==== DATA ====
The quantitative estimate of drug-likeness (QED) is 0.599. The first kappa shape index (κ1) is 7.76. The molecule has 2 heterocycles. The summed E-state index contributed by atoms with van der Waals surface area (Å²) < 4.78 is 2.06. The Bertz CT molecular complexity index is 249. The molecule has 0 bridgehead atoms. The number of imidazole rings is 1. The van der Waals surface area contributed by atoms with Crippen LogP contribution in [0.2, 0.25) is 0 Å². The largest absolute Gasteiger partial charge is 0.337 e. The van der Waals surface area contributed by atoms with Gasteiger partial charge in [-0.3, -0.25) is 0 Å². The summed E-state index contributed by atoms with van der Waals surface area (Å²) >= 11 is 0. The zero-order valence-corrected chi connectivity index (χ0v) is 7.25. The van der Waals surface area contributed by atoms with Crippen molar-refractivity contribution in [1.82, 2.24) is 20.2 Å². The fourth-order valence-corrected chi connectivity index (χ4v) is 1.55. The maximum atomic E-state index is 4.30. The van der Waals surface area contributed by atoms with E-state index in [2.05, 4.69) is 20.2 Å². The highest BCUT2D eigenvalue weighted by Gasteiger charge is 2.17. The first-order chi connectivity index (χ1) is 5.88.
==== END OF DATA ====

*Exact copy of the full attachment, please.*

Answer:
The quantitative estimate of drug-likeness (QED) is 0.599. The first kappa shape index (κ1) is 7.76. The molecule has 2 heterocycles. The summed E-state index contributed by atoms with van der Waals surface area (Å²) < 4.78 is 2.06. The Bertz CT molecular complexity index is 249. The molecule has 0 bridgehead atoms. The number of imidazole rings is 1. The van der Waals surface area contributed by atoms with Crippen LogP contribution in [0.2, 0.25) is 0 Å². The largest absolute Gasteiger partial charge is 0.337 e. The van der Waals surface area contributed by atoms with Gasteiger partial charge in [-0.3, -0.25) is 0 Å². The summed E-state index contributed by atoms with van der Waals surface area (Å²) >= 11 is 0. The zero-order valence-corrected chi connectivity index (χ0v) is 7.25. The van der Waals surface area contributed by atoms with Crippen molar-refractivity contribution in [1.82, 2.24) is 20.2 Å². The fourth-order valence-corrected chi connectivity index (χ4v) is 1.55. The maximum atomic E-state index is 4.30. The van der Waals surface area contributed by atoms with E-state index in [2.05, 4.69) is 20.2 Å². The highest BCUT2D eigenvalue weighted by Gasteiger charge is 2.17. The first-order chi connectivity index (χ1) is 5.88.